The report also concluded that the roll-out of smart meters was not progressing with sufficient speed to support the transition to an energy system based on new technologies. It called for a “clear, holistic plan” to deliver the evolution of the energy networks.

Committee chair Angus MacNeil said: "Innovative solutions - like storage and DSR - to 21st-century energy problems have been held back by legislative and regulatory inertia. The government has committed to addressing these issues, and we will hold them to account on making good on this promise.”

Consumer group seeks delay to smart meter roll-out

Citizens Advice Scotland (CAS) has backed an extension to the smart meter roll-out deadline to ensure energy users do not miss out on the full benefits of the technology.

Smart meters give near real-time information on energy use and will bring an end to estimated billing, meaning consumers are only charged for the gas and electricity they consume. The government is requiring energy companies to offer smart meters to all their customers by 2020.

In a report issued on 23 June, CAS said it believed that the current deadline was likely to cause problems for vulnerable customers and increase the overall costs of the project.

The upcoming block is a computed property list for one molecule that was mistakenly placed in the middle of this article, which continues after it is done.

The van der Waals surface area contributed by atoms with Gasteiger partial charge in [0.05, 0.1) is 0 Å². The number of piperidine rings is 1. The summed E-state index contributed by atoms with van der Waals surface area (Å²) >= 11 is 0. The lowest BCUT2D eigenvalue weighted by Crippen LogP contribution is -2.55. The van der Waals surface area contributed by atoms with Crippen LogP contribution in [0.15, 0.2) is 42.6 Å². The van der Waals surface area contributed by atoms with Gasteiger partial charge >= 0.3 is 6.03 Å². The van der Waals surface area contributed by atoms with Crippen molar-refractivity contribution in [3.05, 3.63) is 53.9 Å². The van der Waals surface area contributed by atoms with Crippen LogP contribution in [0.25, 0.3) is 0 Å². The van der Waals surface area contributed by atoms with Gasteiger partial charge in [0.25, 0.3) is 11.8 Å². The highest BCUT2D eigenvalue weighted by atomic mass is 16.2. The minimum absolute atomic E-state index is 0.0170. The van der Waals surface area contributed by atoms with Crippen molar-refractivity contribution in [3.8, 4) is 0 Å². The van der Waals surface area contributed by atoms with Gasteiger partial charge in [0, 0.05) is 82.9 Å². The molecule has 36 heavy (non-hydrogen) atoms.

The organisation instead recommended adopting the EU target of achieving 80% of smart meter installs by 2020 and 100% by 2025. It said this would reduce the number of earlier generation smart meters that needed to be deployed in order to meet the government’s deadline.

There were also concerns that the potential benefits of the smart meter roll-out may not be fully realised given the lack of integration between the programme and other energy-related activities that involve engaging consumers and businesses.

CAS said small and medium businesses would need an ongoing package of support to enable them to act on the data they received through their meters.

Energy spokesman David Moyes said: “We think many consumers in Scotland will be dis-advantaged [by the 2020 deadline] because they receive a less functional type of smart meter if they are installed too early.” 



Competition watchdog reveals business energy reforms 

Business groups have welcomed the announcement of reforms to the energy market, following an investigation by the UK’s competition authority.